And, funny thing, sometimes speaking for business can feel very similar — for better and for worse!
Talking to a Toddler is Good Public Speaking
Think about what you actually do when you’re talking to a toddler.
These are some of the best practices that I try to use when communicating with two-year-olds:
- Make eye contact, even if you have to stoop down to do it.
- Use simple words, pronounced carefully, so you’re sure they understand.
- Speak with energy and animation, to hold their attention.
- Explain things from the beginning, and simplify the complexity of whatever you’re explaining.
- Make your “ask” or bottom line clear. (“No!”)
- Manage your own emotions. (For example, you probably don’t hit, scream, or bite back when your kid does those things — even if you’re sometimes tempted!)
- Repeat yourself as often as needed. (“In this house, we don’t bite. In this house, we don’t bite. In this house…”)
- Explain the consequences of unwanted behavior. (“If you bite, you get a time out.”)
- Check in often to see if you’ve actually reached agreement. (“No more biting, OK? OK?)
- Hold them accountable for what they’ve agreed to. (“OK, you have a time out.”)
- Reward good behavior or success with delight. (“You didn’t bite today! YAY!!!”)
Is there one thing on this list that wouldn’t work well in a business setting?
When Colleagues Frustrate You, Pretend You’re Talking to a Toddler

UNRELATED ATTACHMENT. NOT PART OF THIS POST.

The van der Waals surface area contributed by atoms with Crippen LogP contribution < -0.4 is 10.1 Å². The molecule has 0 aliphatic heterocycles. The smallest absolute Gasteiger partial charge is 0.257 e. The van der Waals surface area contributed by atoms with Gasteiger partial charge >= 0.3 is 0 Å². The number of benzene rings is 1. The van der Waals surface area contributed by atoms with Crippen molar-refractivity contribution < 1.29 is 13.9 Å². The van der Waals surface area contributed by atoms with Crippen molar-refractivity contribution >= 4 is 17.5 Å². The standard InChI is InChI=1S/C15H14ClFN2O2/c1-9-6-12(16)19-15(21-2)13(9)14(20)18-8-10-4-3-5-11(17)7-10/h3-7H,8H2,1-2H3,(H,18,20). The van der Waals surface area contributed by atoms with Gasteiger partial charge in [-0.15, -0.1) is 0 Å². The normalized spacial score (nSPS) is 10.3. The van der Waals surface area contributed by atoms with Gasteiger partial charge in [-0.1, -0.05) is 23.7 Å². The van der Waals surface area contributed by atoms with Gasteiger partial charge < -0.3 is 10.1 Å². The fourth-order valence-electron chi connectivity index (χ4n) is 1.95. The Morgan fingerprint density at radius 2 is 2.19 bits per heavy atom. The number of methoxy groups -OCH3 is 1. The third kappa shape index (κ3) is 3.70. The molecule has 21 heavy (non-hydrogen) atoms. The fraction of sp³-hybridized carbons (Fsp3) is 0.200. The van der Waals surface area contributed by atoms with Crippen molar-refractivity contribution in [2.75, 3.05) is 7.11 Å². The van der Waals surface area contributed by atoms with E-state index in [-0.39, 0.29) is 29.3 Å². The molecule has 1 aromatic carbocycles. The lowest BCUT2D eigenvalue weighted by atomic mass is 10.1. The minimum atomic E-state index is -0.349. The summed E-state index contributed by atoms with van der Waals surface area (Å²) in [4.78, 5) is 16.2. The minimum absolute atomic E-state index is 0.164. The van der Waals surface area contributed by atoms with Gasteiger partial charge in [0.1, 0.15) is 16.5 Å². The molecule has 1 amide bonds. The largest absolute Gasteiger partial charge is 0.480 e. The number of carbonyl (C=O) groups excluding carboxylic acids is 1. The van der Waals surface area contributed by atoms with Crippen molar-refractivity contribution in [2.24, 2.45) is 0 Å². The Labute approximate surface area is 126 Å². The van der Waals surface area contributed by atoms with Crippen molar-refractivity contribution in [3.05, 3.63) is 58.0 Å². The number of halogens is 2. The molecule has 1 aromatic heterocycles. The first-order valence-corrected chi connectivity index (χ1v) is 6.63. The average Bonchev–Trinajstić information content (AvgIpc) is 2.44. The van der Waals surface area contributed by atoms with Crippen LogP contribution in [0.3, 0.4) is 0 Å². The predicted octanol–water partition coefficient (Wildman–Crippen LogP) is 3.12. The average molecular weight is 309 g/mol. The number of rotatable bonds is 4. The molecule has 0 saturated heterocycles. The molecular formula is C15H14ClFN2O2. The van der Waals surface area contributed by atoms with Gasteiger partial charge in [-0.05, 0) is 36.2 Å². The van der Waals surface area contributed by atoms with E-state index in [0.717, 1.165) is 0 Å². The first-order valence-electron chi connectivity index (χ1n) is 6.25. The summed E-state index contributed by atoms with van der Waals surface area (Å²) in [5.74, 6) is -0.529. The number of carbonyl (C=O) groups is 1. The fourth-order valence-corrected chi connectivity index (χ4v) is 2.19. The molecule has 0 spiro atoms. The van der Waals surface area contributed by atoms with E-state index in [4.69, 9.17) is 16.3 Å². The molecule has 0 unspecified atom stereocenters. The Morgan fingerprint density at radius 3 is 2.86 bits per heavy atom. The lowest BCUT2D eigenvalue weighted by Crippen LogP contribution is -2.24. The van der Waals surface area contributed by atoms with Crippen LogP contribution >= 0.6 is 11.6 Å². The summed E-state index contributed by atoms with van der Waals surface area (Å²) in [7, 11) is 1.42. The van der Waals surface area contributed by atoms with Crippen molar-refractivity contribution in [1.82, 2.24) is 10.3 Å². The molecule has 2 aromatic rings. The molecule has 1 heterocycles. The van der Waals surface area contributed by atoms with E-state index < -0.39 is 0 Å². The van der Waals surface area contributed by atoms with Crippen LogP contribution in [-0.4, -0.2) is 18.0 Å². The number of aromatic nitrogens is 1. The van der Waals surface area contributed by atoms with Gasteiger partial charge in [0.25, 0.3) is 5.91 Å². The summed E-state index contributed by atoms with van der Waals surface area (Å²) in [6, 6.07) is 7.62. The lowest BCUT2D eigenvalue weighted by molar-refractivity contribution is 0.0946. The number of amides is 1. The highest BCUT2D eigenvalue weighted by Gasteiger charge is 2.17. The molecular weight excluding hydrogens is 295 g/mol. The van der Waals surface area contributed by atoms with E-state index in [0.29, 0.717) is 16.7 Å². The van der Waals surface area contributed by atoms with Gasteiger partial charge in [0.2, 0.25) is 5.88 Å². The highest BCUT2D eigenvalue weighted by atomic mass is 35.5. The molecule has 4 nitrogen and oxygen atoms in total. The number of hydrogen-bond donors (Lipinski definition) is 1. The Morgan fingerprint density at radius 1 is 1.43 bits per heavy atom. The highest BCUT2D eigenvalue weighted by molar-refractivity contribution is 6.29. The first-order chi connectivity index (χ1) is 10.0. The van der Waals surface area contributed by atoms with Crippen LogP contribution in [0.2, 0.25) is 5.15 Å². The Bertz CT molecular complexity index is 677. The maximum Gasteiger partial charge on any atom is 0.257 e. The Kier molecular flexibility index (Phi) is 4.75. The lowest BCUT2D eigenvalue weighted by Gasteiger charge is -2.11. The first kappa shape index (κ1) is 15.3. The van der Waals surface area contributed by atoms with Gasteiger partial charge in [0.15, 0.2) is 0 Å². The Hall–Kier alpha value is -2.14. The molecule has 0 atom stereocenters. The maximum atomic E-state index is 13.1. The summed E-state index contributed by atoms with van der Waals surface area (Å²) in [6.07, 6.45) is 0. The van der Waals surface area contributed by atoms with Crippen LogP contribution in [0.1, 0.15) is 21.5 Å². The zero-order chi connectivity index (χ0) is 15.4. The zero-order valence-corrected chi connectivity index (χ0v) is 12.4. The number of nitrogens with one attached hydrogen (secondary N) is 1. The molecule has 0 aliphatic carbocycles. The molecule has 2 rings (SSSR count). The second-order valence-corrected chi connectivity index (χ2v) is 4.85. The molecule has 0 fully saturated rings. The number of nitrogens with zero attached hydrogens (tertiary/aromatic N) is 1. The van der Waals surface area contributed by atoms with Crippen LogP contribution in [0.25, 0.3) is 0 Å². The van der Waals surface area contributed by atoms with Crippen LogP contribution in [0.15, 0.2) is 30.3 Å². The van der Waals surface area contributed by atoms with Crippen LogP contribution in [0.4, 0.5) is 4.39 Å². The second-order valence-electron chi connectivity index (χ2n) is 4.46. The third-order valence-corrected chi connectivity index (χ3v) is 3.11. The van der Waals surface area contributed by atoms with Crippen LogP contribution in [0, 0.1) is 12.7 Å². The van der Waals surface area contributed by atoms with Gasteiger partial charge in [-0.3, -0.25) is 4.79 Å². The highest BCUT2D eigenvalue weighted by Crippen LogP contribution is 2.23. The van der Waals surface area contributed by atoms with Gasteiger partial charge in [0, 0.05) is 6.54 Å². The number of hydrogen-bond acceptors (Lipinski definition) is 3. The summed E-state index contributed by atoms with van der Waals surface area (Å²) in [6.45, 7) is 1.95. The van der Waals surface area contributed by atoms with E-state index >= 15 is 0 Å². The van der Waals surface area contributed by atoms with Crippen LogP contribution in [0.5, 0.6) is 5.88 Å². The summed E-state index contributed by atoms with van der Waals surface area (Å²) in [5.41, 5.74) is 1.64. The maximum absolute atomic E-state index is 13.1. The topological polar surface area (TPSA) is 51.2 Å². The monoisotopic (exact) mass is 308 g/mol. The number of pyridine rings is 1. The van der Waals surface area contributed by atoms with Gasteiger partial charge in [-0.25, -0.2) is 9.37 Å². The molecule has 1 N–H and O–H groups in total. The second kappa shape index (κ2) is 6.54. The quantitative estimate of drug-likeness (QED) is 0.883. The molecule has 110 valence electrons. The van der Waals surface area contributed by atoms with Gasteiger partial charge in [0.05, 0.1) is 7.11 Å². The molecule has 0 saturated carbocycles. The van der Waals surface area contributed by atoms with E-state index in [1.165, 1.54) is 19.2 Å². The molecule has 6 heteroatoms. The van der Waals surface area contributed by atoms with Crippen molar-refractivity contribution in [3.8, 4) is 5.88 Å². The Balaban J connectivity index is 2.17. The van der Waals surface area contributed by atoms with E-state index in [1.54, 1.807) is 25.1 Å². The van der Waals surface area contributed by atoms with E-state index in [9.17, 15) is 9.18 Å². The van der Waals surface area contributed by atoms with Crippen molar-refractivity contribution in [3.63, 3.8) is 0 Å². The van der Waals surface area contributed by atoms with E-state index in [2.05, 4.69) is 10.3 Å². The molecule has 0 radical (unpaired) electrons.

When the people you work with are acting childishly (or frustrating you for some other reason), that’s a particularly good time to dig deep for your Toddler Whispering skills.
Explaining things in a basic way… setting clear boundaries… describing consequences… staying calm… and checking in to see if what you’re saying has been understood — these are all invaluable techniques when you supervise others, have to manage up, or just need to cool things out with your peers.
So, with toddlers, you might say,
We don’t hit people. Hitting people is mean, and they won’t like you anymore. Don’t hit Johnny.
The business version of that is,
On my team, we don’t put our colleagues down. I would hate to see you miss out on a promotion because you roll your eyes when other people are speaking.
With a toddler, you might say,
If you don’t sit down in your stroller, we’re not going to the playground.
For business, that translates to,
If I don’t get those images by five o’clock, you won’t be featured in this month’s newsletter.
In general, toddler talk is a useful and powerful business skill. But, yes…
There Is a Negative Side to the Business/Toddler Comparison
This would be when you’re talking to an adult who acts like a toddler, yet has more status in the organization than you do.
People with great privilege don’t operate like the rest of us, and sometimes they can be… well, childish, as the cartoon below by Sarah Cooper of thecooperreview.com hilariously suggests.
When that’s true, there isn’t much you can do except try to stay out of the line of fire.
But with everyone else, it can be useful to pretend you’re talking to a toddler.
And if you ever decide to leave the business world, you’ll be ready for a career teaching pre-school!
In 25 years of speaker coaching, I’ve helped my individual speaker coaching clients develop their strengths and skills to become authentic and effective communicators.
Along the way, I’ve developed tips for everything from small talk to speaking up in meetings, from managing fear to making an impact.
And now, I’ve shared it all in 100 Top Public Speaking Tips: The Book. This beautifully designed PDF booklet is searchable, clickable, and categorized, so that you can find what you need, instantly.